Infusion 101: The Ingredients – Herbs, Spices & Solubles

I generally divide infusion ingredients up into three main groups:

1. Fruits & Veggies
2. Herbs & Spices
3. Solubles

While you can have an infusion that features an ingredient from the latter two groups, Fruits & Veggies are often the stars of the show, the Heroes of the infusions if you will. The latter two groups would be in ‘Hero Support’ classes. While not often getting the fame and glory, they can be just as essential in taking your infusions to the next level. These are elements that help provide balance in your infusions.

Creating infusions is like cooking. Take scrambled eggs for example. You can crack your eggs, whisk them around, drop them in a pot and scrabble.  This will produce a delightfully edible product. However, if you want to take it that much further, you can drop a pinch of garlic salt for extra flavor, a bit of milk to fluff it up and soften the eggs, and some pepper flakes for a hidden heat that balances on the back-end.  The latter two groups of infusions ingredients would be equal to your salt, milk & pepper flakes.

-=-

Herbs & Spices

This group has all your herbs and spices that will not dissolve into your spirit when introduced to the infusion. Everything from tarragon and mint, to anise and lavender can be thrown into this group of ingredients. Usually coming in a dried form, they are more potent, thus used in smaller doses. The trick to follow here is to submerge the ingredient as much as possible in your spirit. As explained before, we want to create as much surface area contact between the ingredient and the spirit to maximize the infusion.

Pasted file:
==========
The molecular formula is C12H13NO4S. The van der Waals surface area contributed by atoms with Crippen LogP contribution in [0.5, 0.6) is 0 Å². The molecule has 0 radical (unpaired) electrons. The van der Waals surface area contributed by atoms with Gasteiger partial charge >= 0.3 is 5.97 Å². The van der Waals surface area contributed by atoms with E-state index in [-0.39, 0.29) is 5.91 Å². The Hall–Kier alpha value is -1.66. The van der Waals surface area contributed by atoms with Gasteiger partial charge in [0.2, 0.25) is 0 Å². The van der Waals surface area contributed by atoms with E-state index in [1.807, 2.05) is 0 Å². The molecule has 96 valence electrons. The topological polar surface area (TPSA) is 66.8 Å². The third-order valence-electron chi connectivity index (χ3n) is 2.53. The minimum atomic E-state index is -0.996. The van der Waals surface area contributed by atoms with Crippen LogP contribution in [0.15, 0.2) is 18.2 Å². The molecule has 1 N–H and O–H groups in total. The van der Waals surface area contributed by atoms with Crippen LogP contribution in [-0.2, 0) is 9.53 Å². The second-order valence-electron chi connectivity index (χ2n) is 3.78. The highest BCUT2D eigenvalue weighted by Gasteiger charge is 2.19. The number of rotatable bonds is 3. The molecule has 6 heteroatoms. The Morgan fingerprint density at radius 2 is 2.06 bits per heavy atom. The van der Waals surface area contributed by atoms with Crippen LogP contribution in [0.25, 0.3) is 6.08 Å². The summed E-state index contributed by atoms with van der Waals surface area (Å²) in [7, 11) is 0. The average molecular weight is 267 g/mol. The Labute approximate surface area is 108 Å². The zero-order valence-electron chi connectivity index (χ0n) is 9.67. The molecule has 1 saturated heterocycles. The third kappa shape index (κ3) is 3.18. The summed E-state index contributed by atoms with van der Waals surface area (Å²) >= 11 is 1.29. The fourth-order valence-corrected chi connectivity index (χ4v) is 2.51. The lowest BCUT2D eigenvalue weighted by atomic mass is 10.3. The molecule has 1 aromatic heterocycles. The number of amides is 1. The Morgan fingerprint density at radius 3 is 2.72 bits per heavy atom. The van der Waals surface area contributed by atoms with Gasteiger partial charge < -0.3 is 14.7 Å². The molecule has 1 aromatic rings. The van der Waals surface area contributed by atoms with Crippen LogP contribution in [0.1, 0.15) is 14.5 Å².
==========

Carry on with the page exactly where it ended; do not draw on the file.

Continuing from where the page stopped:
-=-

Solubles

This group contains anything that will dissolve into the spirit once introduced into the infusion. This includes but is not limited to any herbs and spice that are soluble (sugar, salt, etc) as well as liquids and gels (sometimes lemon juice or a jam may be added to the infusion). In this group, the key is to dissolve the ingredient completely before letting the infusion settle. A bit of agitation, or swirling, is usually perfect for this task though in some cases heat may be necessary to attain proper results.

-=-

To quickly recap the ‘Fruits & Veggies’ post and this one: while quality of ingredients is key, proper preparation and use of ingredients is what allows the quality to shine through in your finished product.

Enjoy!

Advertisements

Leave a Reply

Fill in your details below or click an icon to log in:

WordPress.com Logo

You are commenting using your WordPress.com account. Log Out / Change )

Twitter picture

You are commenting using your Twitter account. Log Out / Change )

Facebook photo

You are commenting using your Facebook account. Log Out / Change )

Google+ photo

You are commenting using your Google+ account. Log Out / Change )

Connecting to %s